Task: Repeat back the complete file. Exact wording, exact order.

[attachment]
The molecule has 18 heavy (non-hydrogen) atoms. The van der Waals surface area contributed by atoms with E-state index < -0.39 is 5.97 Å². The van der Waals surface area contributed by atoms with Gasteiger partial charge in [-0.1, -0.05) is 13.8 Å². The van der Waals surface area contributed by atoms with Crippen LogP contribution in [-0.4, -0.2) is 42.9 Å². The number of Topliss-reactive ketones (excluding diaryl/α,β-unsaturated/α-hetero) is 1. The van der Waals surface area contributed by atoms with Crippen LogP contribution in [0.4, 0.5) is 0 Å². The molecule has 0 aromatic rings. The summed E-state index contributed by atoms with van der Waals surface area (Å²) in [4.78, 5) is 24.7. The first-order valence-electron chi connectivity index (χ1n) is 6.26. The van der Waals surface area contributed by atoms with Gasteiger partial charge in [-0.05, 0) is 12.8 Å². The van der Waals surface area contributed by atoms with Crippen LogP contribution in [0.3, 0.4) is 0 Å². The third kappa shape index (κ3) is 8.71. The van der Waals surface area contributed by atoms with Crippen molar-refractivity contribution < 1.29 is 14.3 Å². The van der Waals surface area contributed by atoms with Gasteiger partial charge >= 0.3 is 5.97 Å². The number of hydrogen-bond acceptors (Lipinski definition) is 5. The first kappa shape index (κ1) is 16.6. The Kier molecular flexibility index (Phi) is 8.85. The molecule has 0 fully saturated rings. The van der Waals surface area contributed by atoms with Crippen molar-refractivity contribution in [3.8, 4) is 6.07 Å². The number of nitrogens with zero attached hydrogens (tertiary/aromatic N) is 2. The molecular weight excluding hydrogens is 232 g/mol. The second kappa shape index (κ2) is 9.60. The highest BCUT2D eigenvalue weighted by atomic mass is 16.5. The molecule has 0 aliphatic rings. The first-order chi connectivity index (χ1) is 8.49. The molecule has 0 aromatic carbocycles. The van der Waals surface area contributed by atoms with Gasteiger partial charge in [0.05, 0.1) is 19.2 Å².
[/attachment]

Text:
The molecule has 18 heavy (non-hydrogen) atoms. The van der Waals surface area contributed by atoms with E-state index < -0.39 is 5.97 Å². The van der Waals surface area contributed by atoms with Gasteiger partial charge in [-0.1, -0.05) is 13.8 Å². The van der Waals surface area contributed by atoms with Crippen LogP contribution in [-0.4, -0.2) is 42.9 Å². The number of Topliss-reactive ketones (excluding diaryl/α,β-unsaturated/α-hetero) is 1. The van der Waals surface area contributed by atoms with Crippen LogP contribution in [0.4, 0.5) is 0 Å². The molecule has 0 aromatic rings. The summed E-state index contributed by atoms with van der Waals surface area (Å²) in [4.78, 5) is 24.7. The first-order valence-electron chi connectivity index (χ1n) is 6.26. The van der Waals surface area contributed by atoms with Gasteiger partial charge in [-0.05, 0) is 12.8 Å². The van der Waals surface area contributed by atoms with Crippen LogP contribution in [0.3, 0.4) is 0 Å². The third kappa shape index (κ3) is 8.71. The van der Waals surface area contributed by atoms with Crippen molar-refractivity contribution < 1.29 is 14.3 Å². The van der Waals surface area contributed by atoms with Gasteiger partial charge >= 0.3 is 5.97 Å². The number of hydrogen-bond acceptors (Lipinski definition) is 5. The first kappa shape index (κ1) is 16.6. The Kier molecular flexibility index (Phi) is 8.85. The molecule has 0 fully saturated rings. The van der Waals surface area contributed by atoms with Crippen molar-refractivity contribution in [3.8, 4) is 6.07 Å². The number of nitrogens with zero attached hydrogens (tertiary/aromatic N) is 2. The molecular weight excluding hydrogens is 232 g/mol. The second kappa shape index (κ2) is 9.60. The highest BCUT2D eigenvalue weighted by atomic mass is 16.5. The molecule has 0 aliphatic rings. The first-order chi connectivity index (χ1) is 8.49. The molecule has 0 aromatic carbocycles. The van der Waals surface area contributed by atoms with Gasteiger partial charge in [0.05, 0.1) is 19.2 Å².